My husband is a decent man and a good father. How can I continue to live this lie? If I come clean it will likely break up my family and I’ll look like a cheating slut. Is there any other option? I wish I could have been more accepting of my parent’s lifestyle; maybe the karma wouldn’t be so rough now.

Ahhh, bad luck doll! That karma thing sure enough can be a bitch.

If I had a nickel for every time I’ve heard this same story from a frustrated and desperate man or woman trapped in a sexless marriage, I’d have enough money to lay down my keyboard, give up my status as the most fabulous and revered sexpert in the universe and retire to Maui. Unfortunately, by the time I hear from most of the people they have already suffered through years of abstinence, all the while begging and pleading for the sex they want and need. By the time they write to me it’s often way too late. The die is cast. They’re married with kids and often have a stray affair workin’ on the side. As you suggest, Tammy, it’s a pretty unbearable situation.

My first thoughts are that by the time things get to the point of sheer desperation, a happy ending is virtually impossible. A lot of people are gonna get hurt regardless of how this resolves it self. If that’s a given, maybe you should be asking yourself; what can be salvaged from the impending wreck?

Tammy, you write something very telling in your message when talking about your parents. You say, “They were honest about their lives; I am not!” In the end, if you can reclaim your integrity, regardless if it means the demise of your marriage and family, as you currently know it, you will have regained something of inestimable value.

I also want to address your comment: “If I come clean it will likely break up my family and I’ll look like a cheating slut.” Perhaps, but at least you’ll no longer be a lyin’, cheatin’ slut. Come on, how could what others think of you trump what you already think of yourself. You are down on yourself because you expect sex in your marriage. And when that disappeared, you didn’t shut down as a sexual being. Does that equation make you so bad, a slut even?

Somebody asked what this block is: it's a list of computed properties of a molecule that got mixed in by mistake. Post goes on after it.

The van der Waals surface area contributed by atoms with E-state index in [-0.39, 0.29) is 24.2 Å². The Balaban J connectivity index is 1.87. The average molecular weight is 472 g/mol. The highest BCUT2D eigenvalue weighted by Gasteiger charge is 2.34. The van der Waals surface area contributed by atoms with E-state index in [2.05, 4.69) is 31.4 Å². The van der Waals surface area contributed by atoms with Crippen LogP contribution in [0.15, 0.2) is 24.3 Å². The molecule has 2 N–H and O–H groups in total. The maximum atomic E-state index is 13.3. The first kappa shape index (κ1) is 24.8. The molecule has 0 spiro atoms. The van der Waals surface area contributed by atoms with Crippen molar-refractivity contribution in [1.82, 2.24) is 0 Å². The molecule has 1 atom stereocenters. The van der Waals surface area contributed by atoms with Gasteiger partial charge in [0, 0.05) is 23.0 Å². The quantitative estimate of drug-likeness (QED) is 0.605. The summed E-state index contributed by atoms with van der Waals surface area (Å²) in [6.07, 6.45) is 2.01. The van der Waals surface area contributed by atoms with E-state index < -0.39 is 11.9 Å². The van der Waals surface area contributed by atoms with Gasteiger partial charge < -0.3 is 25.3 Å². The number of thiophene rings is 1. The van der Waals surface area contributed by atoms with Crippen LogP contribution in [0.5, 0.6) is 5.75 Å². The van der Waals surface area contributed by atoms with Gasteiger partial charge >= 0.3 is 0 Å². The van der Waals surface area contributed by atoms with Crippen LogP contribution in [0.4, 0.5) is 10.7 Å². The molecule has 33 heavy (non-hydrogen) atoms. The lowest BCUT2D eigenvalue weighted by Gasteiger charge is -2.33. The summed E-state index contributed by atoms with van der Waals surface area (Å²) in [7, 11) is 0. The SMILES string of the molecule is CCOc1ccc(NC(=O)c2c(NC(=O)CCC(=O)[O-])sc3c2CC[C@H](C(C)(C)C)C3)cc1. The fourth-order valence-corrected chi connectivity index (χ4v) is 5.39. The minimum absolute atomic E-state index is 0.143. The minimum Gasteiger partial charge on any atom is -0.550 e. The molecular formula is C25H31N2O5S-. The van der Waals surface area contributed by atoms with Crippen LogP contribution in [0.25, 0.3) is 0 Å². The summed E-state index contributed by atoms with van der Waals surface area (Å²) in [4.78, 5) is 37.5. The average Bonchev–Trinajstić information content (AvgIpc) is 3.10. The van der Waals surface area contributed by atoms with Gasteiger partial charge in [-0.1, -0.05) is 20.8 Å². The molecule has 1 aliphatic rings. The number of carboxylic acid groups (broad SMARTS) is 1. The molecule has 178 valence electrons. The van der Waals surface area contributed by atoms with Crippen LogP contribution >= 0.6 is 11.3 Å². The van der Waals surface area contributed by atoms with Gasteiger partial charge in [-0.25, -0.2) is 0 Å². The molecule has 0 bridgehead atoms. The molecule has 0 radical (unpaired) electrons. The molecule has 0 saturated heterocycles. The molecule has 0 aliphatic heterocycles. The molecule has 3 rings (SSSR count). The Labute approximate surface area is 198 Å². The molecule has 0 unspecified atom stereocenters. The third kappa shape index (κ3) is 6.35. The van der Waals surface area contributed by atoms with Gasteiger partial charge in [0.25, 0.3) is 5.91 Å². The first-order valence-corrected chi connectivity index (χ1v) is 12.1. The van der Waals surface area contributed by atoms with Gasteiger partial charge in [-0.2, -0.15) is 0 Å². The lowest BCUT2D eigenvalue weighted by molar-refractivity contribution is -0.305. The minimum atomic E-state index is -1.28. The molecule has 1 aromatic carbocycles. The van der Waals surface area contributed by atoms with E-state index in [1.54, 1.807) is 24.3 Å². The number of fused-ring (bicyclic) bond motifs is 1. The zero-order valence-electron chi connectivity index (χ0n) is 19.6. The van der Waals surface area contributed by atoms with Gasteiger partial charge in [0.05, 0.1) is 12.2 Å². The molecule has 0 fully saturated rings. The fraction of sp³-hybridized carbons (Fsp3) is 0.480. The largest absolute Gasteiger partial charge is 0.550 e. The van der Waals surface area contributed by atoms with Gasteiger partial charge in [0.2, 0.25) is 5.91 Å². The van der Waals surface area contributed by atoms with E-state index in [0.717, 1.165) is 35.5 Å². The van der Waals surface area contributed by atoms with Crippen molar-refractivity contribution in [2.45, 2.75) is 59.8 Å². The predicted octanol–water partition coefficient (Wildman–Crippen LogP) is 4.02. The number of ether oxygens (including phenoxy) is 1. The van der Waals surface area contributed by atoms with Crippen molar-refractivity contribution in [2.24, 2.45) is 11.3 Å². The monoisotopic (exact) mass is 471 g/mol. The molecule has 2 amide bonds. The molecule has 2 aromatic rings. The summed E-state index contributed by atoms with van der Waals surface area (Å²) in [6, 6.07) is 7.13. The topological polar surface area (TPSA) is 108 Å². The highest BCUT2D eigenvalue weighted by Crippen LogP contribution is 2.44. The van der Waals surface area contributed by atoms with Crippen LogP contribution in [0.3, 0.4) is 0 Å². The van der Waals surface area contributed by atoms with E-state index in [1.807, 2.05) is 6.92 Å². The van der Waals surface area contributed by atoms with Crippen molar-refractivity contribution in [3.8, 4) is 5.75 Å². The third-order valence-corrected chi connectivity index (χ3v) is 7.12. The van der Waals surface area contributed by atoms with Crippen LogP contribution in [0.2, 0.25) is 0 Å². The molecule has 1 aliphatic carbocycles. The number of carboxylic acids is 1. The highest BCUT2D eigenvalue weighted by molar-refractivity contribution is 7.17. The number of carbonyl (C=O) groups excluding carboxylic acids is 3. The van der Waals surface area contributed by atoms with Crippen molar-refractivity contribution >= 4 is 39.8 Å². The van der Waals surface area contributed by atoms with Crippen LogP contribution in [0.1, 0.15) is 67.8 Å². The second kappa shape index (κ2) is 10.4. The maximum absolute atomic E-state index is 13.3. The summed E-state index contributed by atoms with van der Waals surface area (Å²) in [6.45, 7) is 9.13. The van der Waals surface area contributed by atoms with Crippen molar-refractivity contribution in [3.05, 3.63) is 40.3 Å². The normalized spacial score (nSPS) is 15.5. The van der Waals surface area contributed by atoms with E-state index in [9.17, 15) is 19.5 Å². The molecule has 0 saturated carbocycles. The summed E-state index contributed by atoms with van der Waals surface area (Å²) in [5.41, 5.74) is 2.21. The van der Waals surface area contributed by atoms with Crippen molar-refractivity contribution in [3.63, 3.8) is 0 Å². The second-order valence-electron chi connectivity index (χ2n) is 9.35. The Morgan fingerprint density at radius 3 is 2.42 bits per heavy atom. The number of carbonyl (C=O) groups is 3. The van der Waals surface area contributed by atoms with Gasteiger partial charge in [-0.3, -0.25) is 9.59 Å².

I wholeheartedly believe that married people deserve a rich and fulfilling sex life, unless there’s mutual agreement for another arrangement. Unilaterally depriving a spouse of a rich and fulfilling sex life is an act of sexual violence. It’s the kind of sexual violence that will cause frustration, anger and desperation. And inevitably lead to infidelity, which in turn destroys the marriage and traumatizes the kids. So Tammy, if you are a cheating slut, what does that make your husband? Neither you nor your old man is without blame. So time to buck up, darlin’, and do the right thing. Regardless of how the chips fall.

And one more thing, you say you were disgusted by your parent’s hippy, free love lifestyle — at least they were open an up-front with you about who they were. Consider the trauma your kids will experience when they learn dear old mom was bumping someone other than dear old dad. What kind of example are you setting for them? You see where the honesty thing is a good idea right from the get go, huh?

Ok, so I think there’s a consensus that the truth must be told. I suggest that you generously offer your husband the first right of refusal. He may not deserve it, but that’s the way to go nonetheless. Offer to stay with him and raise your kids together, but not in a sexless marriage. If he can’t bring himself to bone you the way you need it, when you need it, with vigor and passion; then he needs to free you up to find that bone in someone else’s drawers. And if he can’t live the cuckold life he ought at least to be man enough to leave the marriage with as little stink as possible.

Good luck

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Benefits Of Frequent Sex As You Age

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A High Sex Drive May Protect Language And Visual Skills

Sex shouldn’t stop just because you’ve gotten older.

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Declining brain power is a real worry for some people as they age, but new research from England suggests a fun and healthy way to keep your mind sharp, no matter how old you get – sex. According to the study, frequent sexual activity has been linked to improved brain function in older adults, adding yet another health benefit to everyone’s favorite activity.